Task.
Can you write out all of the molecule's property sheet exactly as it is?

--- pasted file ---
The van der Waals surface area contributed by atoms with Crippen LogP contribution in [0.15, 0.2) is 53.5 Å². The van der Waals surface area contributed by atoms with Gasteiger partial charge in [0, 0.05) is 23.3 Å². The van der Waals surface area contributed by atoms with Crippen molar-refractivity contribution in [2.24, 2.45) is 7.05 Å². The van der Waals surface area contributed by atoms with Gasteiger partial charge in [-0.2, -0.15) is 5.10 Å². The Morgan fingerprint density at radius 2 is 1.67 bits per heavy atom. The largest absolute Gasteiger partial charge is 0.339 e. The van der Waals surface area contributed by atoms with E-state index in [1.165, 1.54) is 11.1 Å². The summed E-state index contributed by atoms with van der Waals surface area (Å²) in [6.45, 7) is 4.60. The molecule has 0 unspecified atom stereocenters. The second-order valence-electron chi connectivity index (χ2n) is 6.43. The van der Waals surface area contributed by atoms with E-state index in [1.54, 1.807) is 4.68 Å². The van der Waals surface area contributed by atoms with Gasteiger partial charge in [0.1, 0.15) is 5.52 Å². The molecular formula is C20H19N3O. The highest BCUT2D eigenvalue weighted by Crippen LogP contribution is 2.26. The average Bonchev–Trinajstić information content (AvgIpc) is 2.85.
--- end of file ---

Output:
The van der Waals surface area contributed by atoms with Crippen LogP contribution in [0.15, 0.2) is 53.5 Å². The van der Waals surface area contributed by atoms with Gasteiger partial charge in [0, 0.05) is 23.3 Å². The van der Waals surface area contributed by atoms with Crippen molar-refractivity contribution in [2.24, 2.45) is 7.05 Å². The van der Waals surface area contributed by atoms with Gasteiger partial charge in [-0.2, -0.15) is 5.10 Å². The Morgan fingerprint density at radius 2 is 1.67 bits per heavy atom. The largest absolute Gasteiger partial charge is 0.339 e. The van der Waals surface area contributed by atoms with E-state index in [1.165, 1.54) is 11.1 Å². The summed E-state index contributed by atoms with van der Waals surface area (Å²) in [6.45, 7) is 4.60. The molecule has 0 unspecified atom stereocenters. The second-order valence-electron chi connectivity index (χ2n) is 6.43. The van der Waals surface area contributed by atoms with E-state index in [1.54, 1.807) is 4.68 Å². The van der Waals surface area contributed by atoms with Gasteiger partial charge in [0.1, 0.15) is 5.52 Å². The molecular formula is C20H19N3O. The highest BCUT2D eigenvalue weighted by Crippen LogP contribution is 2.26. The average Bonchev–Trinajstić information content (AvgIpc) is 2.85.